Wall Street posted its best weekly finish in about a year on Friday, as a slowdown in the US jobs markets put investor concerns of interest rate rises at ease for the time being.
Nonfarm payrolls in the world's biggest economy rose by about 150,000 in October, the Bureau of Labour Statistics reported on Friday, slowing more than expected.
The unemployment rate hit 3.9 per cent, the highest in nearly two years, as monthly wage growth slowed.
The report underscores hopes that the US Federal Reserve is finished raising interest rates to fight off high inflation.
The US Federal Reserve on Wednesday left interest rates unchanged at between 5.25 per cent and 5.50 per cent for a second time, leaving them at a 22-year high amid “elevated” inflation levels, but hinted it would still raise them if required.
However, while apparently moving in a positive direction, markets should wait for more indicators to truly gauge the state of the economy, said Craig Erlam, a senior market analyst at Oanda.
“Some markets, basically since the Fed made its announcement and [chairman Jerome] Powell spoke, have just been on a real positive upwards trajectory,” he said in a podcast.
“But has anything fundamentally changed? I don't think so. Nothing that the Fed said we'd knew about; it was kind of baked in, regardless of how the markets reacted.”
He specifically pointed to two more inflation reports and another jobs update before the next Fed meeting, scheduled on December 12 and 13, to see “if we are moving in the right direction”.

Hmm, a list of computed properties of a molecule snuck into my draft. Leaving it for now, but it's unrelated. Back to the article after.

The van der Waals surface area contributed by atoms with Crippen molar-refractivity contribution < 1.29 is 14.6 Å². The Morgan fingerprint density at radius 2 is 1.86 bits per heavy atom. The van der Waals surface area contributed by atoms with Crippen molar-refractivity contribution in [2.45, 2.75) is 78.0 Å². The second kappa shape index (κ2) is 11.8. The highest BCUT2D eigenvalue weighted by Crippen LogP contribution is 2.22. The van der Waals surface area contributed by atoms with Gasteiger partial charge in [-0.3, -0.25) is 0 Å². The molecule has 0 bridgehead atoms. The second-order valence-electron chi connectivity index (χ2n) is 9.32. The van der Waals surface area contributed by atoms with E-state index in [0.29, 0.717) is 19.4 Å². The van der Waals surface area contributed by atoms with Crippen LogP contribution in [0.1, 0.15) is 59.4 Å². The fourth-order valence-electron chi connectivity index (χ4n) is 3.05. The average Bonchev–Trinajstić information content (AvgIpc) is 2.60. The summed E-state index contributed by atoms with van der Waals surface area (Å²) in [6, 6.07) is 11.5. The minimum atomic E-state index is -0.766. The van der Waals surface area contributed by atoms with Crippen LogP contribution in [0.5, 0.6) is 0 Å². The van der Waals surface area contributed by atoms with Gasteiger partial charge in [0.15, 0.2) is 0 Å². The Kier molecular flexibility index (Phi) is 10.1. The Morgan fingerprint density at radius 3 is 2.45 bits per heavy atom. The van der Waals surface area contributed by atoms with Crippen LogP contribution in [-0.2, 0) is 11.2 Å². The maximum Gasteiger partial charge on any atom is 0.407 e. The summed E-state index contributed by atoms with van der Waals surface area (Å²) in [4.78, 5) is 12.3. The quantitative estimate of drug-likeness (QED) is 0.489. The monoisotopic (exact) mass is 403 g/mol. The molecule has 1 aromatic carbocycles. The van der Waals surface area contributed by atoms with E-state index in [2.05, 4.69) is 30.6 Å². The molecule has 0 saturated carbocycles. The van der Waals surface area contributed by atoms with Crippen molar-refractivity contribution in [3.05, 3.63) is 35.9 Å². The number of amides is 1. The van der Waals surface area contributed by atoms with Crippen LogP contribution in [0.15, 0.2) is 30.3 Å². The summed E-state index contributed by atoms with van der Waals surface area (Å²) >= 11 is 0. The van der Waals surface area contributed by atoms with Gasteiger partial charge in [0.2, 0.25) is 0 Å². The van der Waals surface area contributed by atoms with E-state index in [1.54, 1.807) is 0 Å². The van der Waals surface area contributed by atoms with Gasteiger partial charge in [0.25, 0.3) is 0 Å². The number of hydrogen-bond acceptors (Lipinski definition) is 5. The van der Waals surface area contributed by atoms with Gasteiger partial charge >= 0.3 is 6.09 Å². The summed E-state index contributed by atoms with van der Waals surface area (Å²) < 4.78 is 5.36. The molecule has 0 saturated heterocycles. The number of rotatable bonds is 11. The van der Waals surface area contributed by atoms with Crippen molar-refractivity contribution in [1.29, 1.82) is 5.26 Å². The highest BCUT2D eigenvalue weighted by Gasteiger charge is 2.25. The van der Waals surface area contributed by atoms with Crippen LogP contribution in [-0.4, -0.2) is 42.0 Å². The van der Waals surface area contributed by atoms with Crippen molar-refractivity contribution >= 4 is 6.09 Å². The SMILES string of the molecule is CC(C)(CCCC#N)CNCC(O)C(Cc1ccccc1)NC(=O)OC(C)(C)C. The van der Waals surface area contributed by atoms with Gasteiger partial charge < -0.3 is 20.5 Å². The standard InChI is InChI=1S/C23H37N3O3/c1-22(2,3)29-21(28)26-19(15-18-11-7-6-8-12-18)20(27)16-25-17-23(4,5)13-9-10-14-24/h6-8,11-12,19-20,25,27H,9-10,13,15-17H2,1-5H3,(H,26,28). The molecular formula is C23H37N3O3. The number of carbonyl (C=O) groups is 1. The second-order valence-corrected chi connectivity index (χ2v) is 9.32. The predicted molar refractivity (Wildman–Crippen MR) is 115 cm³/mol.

“The jobs report [on Friday] is a good one but … this could easily be a bump in the road. I just don't think it's a game changer, but the markets are behaving like it is,” Mr Erlam said.
At the close on Wall Street, the S&P 500 rose 0.9 per cent – its best finish in 2023 – the Dow Jones Industrial Average added 0.7 per cent, and the tech-heavy Nasdaq Composite jumped 1.4 per cent.
For the week, the S&P 500 and Nasdaq gained 5.9 per cent and 6.6 per cent, respectively, for their best close since November 2022.
The Dow rose 5.1 per cent for its best finish since October 2022.
Year-to-date, the three indices are up 13.5 per cent, 28.8 per cent and 2.8 per cent, respectively.
In Europe, London's FTSE 100 shed 0.4 per cent at the close, while Frankfurt's DAX rose 0.3 per cent, and Paris's CAC 40 declined 0.2 per cent.
In Asia, Hong Kong's Hang Seng Index surged 2.5 per cent, and the Shanghai Composite added 0.7 per cent. Tokyo's Nikkei 225 was closed for a holiday.
In commodities, oil prices slid on Friday and posted a second week of losses in a row after the Israel-Gaza war remained contained.
Brent shed 2.26 per cent, or $1.96, to settle at $84.89, while West Texas Intermediate slipped 2.36 per cent, or $1.95, to finish at $80.51. On a weekly basis, the benchmarks lost 4.8 per cent and 6 per cent, respectively.
Gold, meanwhile, gained as the dollar retreated on hopes that the Fed was finished with raising interest rates.
Spot gold added nearly 3 per cent, or $5.70, to settle at $1,999.20 an ounce. It earlier hit a session high of $2,003.69.